criminal-defense , criminal-law

Will Getting Arrested Ruin Your Life?

Getting arrested at a young age can feel like your life is over before it’s begun. Fortunately, with Michigan’s Holmes Youthful Trainee Act young offenders may have a second chance. 

Keep reading to learn a few things about the Holmes Youthful Trainee Act and whether you are eligible.

What is the Holmes Youthful Trainee Act?

The Holmes Youthful Trainee Act (HYTA) is a Michigan statute that allows youthful adult offenders to keep criminal offenses off their record.

If your offense is dismissed, the record is sealed by the court and Michigan state police. You are not required to disclose the crime on job or school applications unless the application asks for the history of cases that have been dismissed or sealed.

Anyone who seeks HYTA is required to formally plead guilty, but once the court permits HYTA and you successfully complete the court-ordered program, record of the incident will not be available for public view.

Which offenses are eligible for HYTA?

Most misdemeanors and felonies are eligible for HYTA. However, the following offenses aren’t eligible:

  • A felony for which the maximum penalty is life in prison
  • A major controlled substance offense
  • Traffic offenses, including Operating While Intoxicated
  • Most criminal sexual conduct offenses

Who is eligible for HYTA?

Section 11 of the HYTA statute states:

(2) Beginning October 1, 2021, except as provided in subsections (3) and (4), if an individual pleads guilty to a criminal offense, committed on or after the individual’s eighteenth birthday but before his or her twenty-sixth birthday, the court of record having jurisdiction of the criminal offense may, without entering a judgment of conviction and with the consent of that individual, consider and assign that individual to the status of youthful trainee. If the offense was committed on or after the individual’s twenty-first birthday but before his or her twenty-sixth birthday, the individual must not be assigned to youthful trainee status without the consent of the prosecuting attorney. If a defendant is charged with an offense listed under subsection (3) and the defendant pleads guilty to any other offense or will be eligible for the status of youthful trainee under subsection (4), the prosecutor shall consult with the victim regarding the applicability of this section.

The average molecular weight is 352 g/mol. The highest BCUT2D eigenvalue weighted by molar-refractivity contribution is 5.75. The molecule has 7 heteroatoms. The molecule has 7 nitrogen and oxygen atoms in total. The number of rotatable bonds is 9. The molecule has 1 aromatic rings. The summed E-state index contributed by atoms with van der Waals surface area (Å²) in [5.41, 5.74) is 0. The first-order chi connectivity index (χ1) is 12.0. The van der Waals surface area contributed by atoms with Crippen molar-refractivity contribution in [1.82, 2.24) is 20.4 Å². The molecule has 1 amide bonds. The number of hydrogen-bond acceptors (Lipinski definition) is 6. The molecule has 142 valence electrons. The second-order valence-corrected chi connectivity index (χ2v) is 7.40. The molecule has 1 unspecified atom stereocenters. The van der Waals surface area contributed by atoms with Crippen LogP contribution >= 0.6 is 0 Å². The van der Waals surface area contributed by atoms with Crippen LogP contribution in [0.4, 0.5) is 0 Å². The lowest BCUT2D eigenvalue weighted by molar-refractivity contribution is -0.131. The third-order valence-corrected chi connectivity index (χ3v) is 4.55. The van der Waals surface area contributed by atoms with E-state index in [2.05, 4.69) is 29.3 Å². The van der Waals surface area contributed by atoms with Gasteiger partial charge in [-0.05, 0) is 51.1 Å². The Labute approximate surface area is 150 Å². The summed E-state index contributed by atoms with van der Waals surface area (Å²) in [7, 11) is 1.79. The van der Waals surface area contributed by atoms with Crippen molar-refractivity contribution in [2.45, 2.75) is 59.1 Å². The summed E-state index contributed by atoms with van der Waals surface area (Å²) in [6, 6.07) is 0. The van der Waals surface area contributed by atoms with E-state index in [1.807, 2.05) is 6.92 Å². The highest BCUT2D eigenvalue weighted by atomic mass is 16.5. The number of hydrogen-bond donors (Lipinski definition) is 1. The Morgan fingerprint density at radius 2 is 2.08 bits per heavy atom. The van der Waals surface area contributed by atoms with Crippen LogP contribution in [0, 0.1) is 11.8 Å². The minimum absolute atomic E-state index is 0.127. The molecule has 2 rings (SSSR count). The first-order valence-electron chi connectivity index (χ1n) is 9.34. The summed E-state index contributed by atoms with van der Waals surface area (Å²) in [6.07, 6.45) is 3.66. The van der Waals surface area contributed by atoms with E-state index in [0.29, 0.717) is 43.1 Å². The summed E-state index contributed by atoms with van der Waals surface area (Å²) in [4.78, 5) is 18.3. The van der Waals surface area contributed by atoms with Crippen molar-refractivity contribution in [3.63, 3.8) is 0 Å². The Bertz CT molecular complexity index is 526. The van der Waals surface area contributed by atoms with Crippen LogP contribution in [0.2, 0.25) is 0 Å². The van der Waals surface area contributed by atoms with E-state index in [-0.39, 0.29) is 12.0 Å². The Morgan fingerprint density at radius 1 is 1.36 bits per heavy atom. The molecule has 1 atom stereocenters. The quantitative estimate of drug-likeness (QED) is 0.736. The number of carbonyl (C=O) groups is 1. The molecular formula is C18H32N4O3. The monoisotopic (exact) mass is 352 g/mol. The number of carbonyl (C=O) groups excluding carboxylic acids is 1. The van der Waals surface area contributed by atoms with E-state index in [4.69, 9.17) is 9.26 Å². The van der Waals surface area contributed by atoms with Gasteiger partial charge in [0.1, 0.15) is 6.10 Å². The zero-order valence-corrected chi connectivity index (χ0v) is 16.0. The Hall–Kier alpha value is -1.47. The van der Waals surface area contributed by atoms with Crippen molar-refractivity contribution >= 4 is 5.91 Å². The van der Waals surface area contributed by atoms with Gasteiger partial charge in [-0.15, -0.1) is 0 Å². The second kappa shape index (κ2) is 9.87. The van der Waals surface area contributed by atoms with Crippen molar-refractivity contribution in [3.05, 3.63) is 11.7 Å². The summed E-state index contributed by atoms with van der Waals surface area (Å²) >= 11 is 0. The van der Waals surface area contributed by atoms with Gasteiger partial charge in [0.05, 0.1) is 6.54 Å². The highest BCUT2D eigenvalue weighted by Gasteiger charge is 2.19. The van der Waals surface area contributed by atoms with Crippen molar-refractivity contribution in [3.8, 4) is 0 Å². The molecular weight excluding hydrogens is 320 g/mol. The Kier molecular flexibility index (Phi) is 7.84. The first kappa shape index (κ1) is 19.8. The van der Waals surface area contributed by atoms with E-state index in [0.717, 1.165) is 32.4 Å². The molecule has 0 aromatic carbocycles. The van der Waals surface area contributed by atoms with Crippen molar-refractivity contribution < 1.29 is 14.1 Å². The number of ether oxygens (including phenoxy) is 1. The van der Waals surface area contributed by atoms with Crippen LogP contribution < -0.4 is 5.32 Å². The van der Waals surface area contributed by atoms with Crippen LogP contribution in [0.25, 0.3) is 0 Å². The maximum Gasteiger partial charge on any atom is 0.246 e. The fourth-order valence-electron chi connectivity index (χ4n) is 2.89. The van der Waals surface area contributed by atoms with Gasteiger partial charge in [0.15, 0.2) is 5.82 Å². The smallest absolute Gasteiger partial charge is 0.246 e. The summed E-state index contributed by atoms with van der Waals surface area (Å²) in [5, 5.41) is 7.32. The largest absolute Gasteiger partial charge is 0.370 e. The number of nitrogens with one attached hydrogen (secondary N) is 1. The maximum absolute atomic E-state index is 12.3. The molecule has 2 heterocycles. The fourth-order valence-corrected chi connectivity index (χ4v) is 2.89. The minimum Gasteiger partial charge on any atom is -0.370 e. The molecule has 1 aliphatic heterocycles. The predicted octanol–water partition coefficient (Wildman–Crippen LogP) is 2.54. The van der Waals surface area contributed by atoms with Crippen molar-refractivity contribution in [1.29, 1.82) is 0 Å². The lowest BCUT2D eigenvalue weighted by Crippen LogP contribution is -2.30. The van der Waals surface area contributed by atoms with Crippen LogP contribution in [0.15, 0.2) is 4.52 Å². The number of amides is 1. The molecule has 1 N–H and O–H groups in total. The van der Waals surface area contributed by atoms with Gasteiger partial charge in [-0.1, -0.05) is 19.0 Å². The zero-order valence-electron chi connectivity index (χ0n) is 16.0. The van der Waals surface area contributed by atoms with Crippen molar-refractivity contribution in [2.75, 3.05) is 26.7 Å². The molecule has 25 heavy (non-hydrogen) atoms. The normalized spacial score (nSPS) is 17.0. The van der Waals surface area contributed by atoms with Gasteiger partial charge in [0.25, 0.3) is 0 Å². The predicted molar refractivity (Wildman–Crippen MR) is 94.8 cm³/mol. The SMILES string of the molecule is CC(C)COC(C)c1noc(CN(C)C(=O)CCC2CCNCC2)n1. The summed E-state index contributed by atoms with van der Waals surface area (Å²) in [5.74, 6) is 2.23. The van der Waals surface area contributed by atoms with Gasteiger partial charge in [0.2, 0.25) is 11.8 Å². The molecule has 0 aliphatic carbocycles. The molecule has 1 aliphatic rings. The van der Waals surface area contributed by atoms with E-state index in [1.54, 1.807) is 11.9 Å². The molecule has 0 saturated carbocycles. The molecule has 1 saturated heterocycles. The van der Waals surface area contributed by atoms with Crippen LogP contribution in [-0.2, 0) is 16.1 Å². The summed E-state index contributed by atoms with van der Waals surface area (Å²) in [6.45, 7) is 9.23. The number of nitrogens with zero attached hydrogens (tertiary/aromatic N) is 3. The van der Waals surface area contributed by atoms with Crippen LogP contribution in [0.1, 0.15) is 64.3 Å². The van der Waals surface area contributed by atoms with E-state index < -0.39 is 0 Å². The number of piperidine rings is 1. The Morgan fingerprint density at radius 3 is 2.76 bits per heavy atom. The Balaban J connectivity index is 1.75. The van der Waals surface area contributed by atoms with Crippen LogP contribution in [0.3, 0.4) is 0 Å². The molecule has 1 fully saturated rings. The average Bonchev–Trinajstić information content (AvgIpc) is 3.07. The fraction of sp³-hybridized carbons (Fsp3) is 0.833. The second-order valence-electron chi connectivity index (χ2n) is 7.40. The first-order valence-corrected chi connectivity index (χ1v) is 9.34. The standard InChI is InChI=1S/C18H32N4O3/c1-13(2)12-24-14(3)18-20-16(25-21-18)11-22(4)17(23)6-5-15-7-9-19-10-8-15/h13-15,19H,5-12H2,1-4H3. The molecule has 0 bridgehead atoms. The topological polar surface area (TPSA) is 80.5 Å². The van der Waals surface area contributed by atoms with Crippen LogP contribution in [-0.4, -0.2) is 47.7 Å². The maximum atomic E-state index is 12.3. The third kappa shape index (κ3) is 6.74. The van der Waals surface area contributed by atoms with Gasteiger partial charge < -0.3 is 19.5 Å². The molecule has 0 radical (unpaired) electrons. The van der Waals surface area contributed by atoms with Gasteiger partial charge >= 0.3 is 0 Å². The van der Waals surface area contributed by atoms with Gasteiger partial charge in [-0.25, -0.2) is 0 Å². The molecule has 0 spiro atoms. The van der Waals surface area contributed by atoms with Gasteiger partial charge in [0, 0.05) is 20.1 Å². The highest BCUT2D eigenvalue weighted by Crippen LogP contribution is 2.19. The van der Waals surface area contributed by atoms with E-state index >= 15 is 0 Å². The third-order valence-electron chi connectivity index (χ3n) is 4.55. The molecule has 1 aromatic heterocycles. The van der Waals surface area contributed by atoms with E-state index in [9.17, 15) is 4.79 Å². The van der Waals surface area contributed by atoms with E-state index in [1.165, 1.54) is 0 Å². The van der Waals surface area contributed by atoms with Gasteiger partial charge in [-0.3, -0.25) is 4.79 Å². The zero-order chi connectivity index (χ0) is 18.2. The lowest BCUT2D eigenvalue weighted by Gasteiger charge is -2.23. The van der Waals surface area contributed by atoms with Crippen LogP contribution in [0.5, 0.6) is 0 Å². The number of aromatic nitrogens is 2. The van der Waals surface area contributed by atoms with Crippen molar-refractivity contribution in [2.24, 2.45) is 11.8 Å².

HYTA applies to adult offenders that commit an eligible crime after age 17 but before their 26th birthday.

Even if you are eligible, HYTA status isn’t guaranteed, and it is up to the judge’s discretion. This is why hiring an experienced defense attorney who can effectively negotiate this outcome with the prosecutor and judge is essential.

How many times can you get HYTA in Michigan?

You can get HYTA more than once, and there is no limit on the number of cases placed on HYTA status. However, that doesn’t mean repeated offenses won’t affect the judge’s decisions regarding your HYTA request.

Talk to the Criminal Defense Lawyers at JAD Law

If you get arrested at a young age, you need an experienced criminal defense lawyer to advocate for you. JAD Law is here to help. Contact JAD Law today to schedule an appointment.

JAD Law serves several counties across Metro Detroit, Michigan, including Macomb, Oakland, St. Clair, and Wayne counties.